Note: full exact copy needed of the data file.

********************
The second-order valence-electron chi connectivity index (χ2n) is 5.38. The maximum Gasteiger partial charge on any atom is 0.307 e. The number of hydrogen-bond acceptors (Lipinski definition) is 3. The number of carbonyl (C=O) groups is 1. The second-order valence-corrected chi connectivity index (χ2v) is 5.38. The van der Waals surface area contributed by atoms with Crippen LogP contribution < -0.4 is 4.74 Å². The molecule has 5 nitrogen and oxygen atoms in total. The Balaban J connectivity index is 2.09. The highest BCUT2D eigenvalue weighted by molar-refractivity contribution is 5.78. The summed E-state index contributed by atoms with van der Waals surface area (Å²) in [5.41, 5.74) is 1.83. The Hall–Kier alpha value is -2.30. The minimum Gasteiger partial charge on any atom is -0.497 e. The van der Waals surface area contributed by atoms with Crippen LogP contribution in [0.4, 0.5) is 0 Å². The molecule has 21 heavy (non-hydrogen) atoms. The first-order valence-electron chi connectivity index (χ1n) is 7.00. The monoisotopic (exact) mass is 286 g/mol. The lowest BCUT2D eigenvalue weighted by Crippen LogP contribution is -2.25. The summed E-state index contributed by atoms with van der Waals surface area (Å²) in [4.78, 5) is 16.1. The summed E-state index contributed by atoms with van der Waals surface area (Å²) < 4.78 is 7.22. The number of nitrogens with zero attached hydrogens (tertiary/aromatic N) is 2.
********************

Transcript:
The second-order valence-electron chi connectivity index (χ2n) is 5.38. The maximum Gasteiger partial charge on any atom is 0.307 e. The number of hydrogen-bond acceptors (Lipinski definition) is 3. The number of carbonyl (C=O) groups is 1. The second-order valence-corrected chi connectivity index (χ2v) is 5.38. The van der Waals surface area contributed by atoms with Crippen LogP contribution < -0.4 is 4.74 Å². The molecule has 5 nitrogen and oxygen atoms in total. The Balaban J connectivity index is 2.09. The highest BCUT2D eigenvalue weighted by molar-refractivity contribution is 5.78. The summed E-state index contributed by atoms with van der Waals surface area (Å²) in [5.41, 5.74) is 1.83. The Hall–Kier alpha value is -2.30. The minimum Gasteiger partial charge on any atom is -0.497 e. The van der Waals surface area contributed by atoms with Crippen LogP contribution in [0.4, 0.5) is 0 Å². The molecule has 21 heavy (non-hydrogen) atoms. The first-order valence-electron chi connectivity index (χ1n) is 7.00. The monoisotopic (exact) mass is 286 g/mol. The lowest BCUT2D eigenvalue weighted by Crippen LogP contribution is -2.25. The summed E-state index contributed by atoms with van der Waals surface area (Å²) in [4.78, 5) is 16.1. The summed E-state index contributed by atoms with van der Waals surface area (Å²) < 4.78 is 7.22. The number of nitrogens with zero attached hydrogens (tertiary/aromatic N) is 2.